Steve
Steve, I only know the first one, Bulgarian Triumph.

http://tatianastomatobase.com/wiki/Bulgarian_Triumph

From Tania's link you can see I got it from Dennis Sherwood back in 2003 and have grown it many times since then for SSE listings and seed offers. Dennis was doing a huge project on determining the internal pH of many tomato varieties. I don't know where he got it from, but he sent me the seeds he had left over,about 200 varieties.

And yes,if anyone has my heirloom book , as Tania pointed out,it's on page 80.

I then looked in the current 2017 SSE Annual, and see folks from

Mi
OH
WI
WI listing it and all liking it very much.

The problem that started with the 2017 SSE Annual is that no more have they listed whose hands the seeds went through until the current person grew it and indicated who they got it from.

Thank heavens that Tania still does that as you can see from the link to her page.

Heat tolerant in a greenhouse? Maybe in the winter?Could work, but in the summer how hot does it get in your greenhouse?

As in how how heat tolerant do you want it to be?

Carolyn
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Old 4 Days Ago   #3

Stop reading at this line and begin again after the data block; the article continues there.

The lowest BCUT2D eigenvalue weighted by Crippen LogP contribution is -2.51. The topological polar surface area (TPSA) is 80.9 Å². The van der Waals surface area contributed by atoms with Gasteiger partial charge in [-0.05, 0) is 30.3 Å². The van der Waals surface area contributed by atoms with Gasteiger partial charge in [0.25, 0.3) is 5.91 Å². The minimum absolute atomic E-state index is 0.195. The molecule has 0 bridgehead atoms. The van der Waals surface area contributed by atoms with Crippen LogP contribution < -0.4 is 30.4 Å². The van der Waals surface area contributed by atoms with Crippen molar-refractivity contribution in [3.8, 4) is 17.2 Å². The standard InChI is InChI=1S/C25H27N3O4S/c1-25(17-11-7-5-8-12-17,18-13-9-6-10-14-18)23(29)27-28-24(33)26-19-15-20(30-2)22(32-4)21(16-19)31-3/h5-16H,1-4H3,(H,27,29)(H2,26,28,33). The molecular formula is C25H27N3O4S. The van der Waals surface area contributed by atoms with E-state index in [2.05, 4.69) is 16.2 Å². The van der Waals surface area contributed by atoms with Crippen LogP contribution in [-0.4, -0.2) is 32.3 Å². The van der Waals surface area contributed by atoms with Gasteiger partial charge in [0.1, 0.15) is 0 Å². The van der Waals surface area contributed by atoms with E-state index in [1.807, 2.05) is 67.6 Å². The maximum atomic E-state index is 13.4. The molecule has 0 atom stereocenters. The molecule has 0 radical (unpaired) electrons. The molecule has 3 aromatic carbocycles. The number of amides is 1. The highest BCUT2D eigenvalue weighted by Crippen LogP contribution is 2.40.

sjamesNorway
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Thanks for the info. Carolyn. I do have your book. I sometimes have trouble keeping the temperature from going into the 90s. Couilles de Taureau, NAR and Indian Stripe, for example, kept on producing while others dropped blossoms.

Steve
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Old 3 Days Ago   #4
carolyn137
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Originally Posted by sjamesNorway View Post
Thanks for the info. Carolyn. I do have your book. I sometimes have trouble keeping the temperature from going into the 90s. Couilles de Taureau, NAR and Indian Stripe, for example, kept on producing while others dropped blossoms.

Steve
Even where I am in Zone 5 in upstate NY,it will get to 90 or above,that's F not C, but at 90 plus for several days the pollen is destroyed, denatured,and if it's also humid the pollen wil lclump making it less produtive.

Once the temps go back down new buds and blossoms appear and onward it goes.